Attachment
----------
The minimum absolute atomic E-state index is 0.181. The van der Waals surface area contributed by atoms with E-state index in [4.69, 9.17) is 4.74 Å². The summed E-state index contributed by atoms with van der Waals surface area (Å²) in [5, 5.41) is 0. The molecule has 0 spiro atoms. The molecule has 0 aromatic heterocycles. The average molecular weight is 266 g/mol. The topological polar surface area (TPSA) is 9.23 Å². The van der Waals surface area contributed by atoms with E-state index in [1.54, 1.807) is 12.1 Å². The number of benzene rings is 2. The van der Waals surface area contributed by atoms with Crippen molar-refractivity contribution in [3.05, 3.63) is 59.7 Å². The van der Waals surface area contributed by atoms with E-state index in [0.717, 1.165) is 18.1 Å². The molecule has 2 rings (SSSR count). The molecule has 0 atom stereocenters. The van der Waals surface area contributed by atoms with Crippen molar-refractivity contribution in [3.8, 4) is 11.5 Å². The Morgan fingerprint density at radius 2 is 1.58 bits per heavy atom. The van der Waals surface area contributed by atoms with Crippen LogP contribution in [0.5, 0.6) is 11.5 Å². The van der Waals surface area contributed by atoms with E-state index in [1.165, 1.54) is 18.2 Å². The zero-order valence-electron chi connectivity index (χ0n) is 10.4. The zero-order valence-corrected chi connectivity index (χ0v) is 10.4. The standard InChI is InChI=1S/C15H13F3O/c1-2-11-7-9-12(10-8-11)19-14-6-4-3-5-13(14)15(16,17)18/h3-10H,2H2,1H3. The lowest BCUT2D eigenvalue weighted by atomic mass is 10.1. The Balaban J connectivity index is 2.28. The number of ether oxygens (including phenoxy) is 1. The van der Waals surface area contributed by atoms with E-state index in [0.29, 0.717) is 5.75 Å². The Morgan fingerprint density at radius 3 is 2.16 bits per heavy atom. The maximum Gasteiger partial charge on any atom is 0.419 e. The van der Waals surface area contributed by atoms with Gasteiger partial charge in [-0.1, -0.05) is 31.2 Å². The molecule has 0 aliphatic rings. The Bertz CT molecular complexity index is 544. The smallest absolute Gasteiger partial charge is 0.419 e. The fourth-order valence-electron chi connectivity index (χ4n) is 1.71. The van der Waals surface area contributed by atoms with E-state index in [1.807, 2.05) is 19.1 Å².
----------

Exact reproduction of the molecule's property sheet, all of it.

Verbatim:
The minimum absolute atomic E-state index is 0.181. The van der Waals surface area contributed by atoms with E-state index in [4.69, 9.17) is 4.74 Å². The summed E-state index contributed by atoms with van der Waals surface area (Å²) in [5, 5.41) is 0. The molecule has 0 spiro atoms. The molecule has 0 aromatic heterocycles. The average molecular weight is 266 g/mol. The topological polar surface area (TPSA) is 9.23 Å². The van der Waals surface area contributed by atoms with E-state index in [1.54, 1.807) is 12.1 Å². The number of benzene rings is 2. The van der Waals surface area contributed by atoms with Crippen molar-refractivity contribution in [3.05, 3.63) is 59.7 Å². The van der Waals surface area contributed by atoms with E-state index in [0.717, 1.165) is 18.1 Å². The molecule has 2 rings (SSSR count). The molecule has 0 atom stereocenters. The van der Waals surface area contributed by atoms with Crippen molar-refractivity contribution in [3.8, 4) is 11.5 Å². The Morgan fingerprint density at radius 2 is 1.58 bits per heavy atom. The van der Waals surface area contributed by atoms with Crippen LogP contribution in [0.5, 0.6) is 11.5 Å². The van der Waals surface area contributed by atoms with E-state index in [1.165, 1.54) is 18.2 Å². The zero-order valence-electron chi connectivity index (χ0n) is 10.4. The zero-order valence-corrected chi connectivity index (χ0v) is 10.4. The standard InChI is InChI=1S/C15H13F3O/c1-2-11-7-9-12(10-8-11)19-14-6-4-3-5-13(14)15(16,17)18/h3-10H,2H2,1H3. The lowest BCUT2D eigenvalue weighted by atomic mass is 10.1. The Balaban J connectivity index is 2.28. The number of ether oxygens (including phenoxy) is 1. The van der Waals surface area contributed by atoms with E-state index in [0.29, 0.717) is 5.75 Å². The Morgan fingerprint density at radius 3 is 2.16 bits per heavy atom. The maximum Gasteiger partial charge on any atom is 0.419 e. The van der Waals surface area contributed by atoms with Gasteiger partial charge in [-0.1, -0.05) is 31.2 Å². The molecule has 0 aliphatic rings. The Bertz CT molecular complexity index is 544. The smallest absolute Gasteiger partial charge is 0.419 e. The fourth-order valence-electron chi connectivity index (χ4n) is 1.71. The van der Waals surface area contributed by atoms with E-state index in [1.807, 2.05) is 19.1 Å².